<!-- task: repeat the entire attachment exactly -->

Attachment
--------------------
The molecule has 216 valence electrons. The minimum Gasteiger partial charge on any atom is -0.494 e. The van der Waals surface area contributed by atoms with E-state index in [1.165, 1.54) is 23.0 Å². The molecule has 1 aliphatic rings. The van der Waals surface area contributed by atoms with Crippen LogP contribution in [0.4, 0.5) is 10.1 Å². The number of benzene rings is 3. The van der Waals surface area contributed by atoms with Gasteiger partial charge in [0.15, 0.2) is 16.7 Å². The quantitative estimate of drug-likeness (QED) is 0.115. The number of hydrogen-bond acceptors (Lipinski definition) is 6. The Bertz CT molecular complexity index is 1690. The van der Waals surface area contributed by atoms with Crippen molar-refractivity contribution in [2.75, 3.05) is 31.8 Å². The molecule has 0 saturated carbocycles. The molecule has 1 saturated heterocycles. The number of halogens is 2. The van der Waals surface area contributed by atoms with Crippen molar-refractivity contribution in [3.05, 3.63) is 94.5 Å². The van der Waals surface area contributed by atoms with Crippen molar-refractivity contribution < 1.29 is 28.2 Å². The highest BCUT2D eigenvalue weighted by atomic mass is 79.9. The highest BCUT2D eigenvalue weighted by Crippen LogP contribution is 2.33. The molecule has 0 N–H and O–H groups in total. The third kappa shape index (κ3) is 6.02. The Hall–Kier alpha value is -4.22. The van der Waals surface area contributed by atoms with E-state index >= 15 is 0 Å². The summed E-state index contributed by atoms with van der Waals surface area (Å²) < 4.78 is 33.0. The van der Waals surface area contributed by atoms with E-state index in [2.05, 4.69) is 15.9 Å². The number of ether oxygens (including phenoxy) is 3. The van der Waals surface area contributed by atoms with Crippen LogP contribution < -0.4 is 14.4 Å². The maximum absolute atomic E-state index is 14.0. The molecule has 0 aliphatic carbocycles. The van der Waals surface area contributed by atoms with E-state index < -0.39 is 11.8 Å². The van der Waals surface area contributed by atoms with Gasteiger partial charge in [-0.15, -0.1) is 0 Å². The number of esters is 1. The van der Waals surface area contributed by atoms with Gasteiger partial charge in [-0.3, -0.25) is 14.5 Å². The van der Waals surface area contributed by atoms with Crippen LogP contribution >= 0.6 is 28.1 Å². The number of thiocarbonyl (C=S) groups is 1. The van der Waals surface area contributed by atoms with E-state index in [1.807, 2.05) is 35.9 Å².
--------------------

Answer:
The molecule has 216 valence electrons. The minimum Gasteiger partial charge on any atom is -0.494 e. The van der Waals surface area contributed by atoms with E-state index in [1.165, 1.54) is 23.0 Å². The molecule has 1 aliphatic rings. The van der Waals surface area contributed by atoms with Crippen LogP contribution in [0.4, 0.5) is 10.1 Å². The number of benzene rings is 3. The van der Waals surface area contributed by atoms with Gasteiger partial charge in [0.15, 0.2) is 16.7 Å². The quantitative estimate of drug-likeness (QED) is 0.115. The number of hydrogen-bond acceptors (Lipinski definition) is 6. The Bertz CT molecular complexity index is 1690. The van der Waals surface area contributed by atoms with Crippen molar-refractivity contribution in [2.75, 3.05) is 31.8 Å². The molecule has 0 saturated carbocycles. The molecule has 1 saturated heterocycles. The number of halogens is 2. The van der Waals surface area contributed by atoms with Crippen molar-refractivity contribution in [3.05, 3.63) is 94.5 Å². The van der Waals surface area contributed by atoms with Crippen molar-refractivity contribution < 1.29 is 28.2 Å². The highest BCUT2D eigenvalue weighted by atomic mass is 79.9. The highest BCUT2D eigenvalue weighted by Crippen LogP contribution is 2.33. The molecule has 0 N–H and O–H groups in total. The third kappa shape index (κ3) is 6.02. The Hall–Kier alpha value is -4.22. The van der Waals surface area contributed by atoms with E-state index >= 15 is 0 Å². The summed E-state index contributed by atoms with van der Waals surface area (Å²) < 4.78 is 33.0. The van der Waals surface area contributed by atoms with E-state index in [2.05, 4.69) is 15.9 Å². The number of ether oxygens (including phenoxy) is 3. The van der Waals surface area contributed by atoms with Crippen LogP contribution < -0.4 is 14.4 Å². The maximum absolute atomic E-state index is 14.0. The molecule has 0 aliphatic carbocycles. The van der Waals surface area contributed by atoms with E-state index < -0.39 is 11.8 Å². The van der Waals surface area contributed by atoms with Gasteiger partial charge in [-0.15, -0.1) is 0 Å². The number of esters is 1. The van der Waals surface area contributed by atoms with Gasteiger partial charge in [-0.3, -0.25) is 14.5 Å². The van der Waals surface area contributed by atoms with Crippen LogP contribution >= 0.6 is 28.1 Å². The number of thiocarbonyl (C=S) groups is 1. The van der Waals surface area contributed by atoms with E-state index in [1.807, 2.05) is 35.9 Å².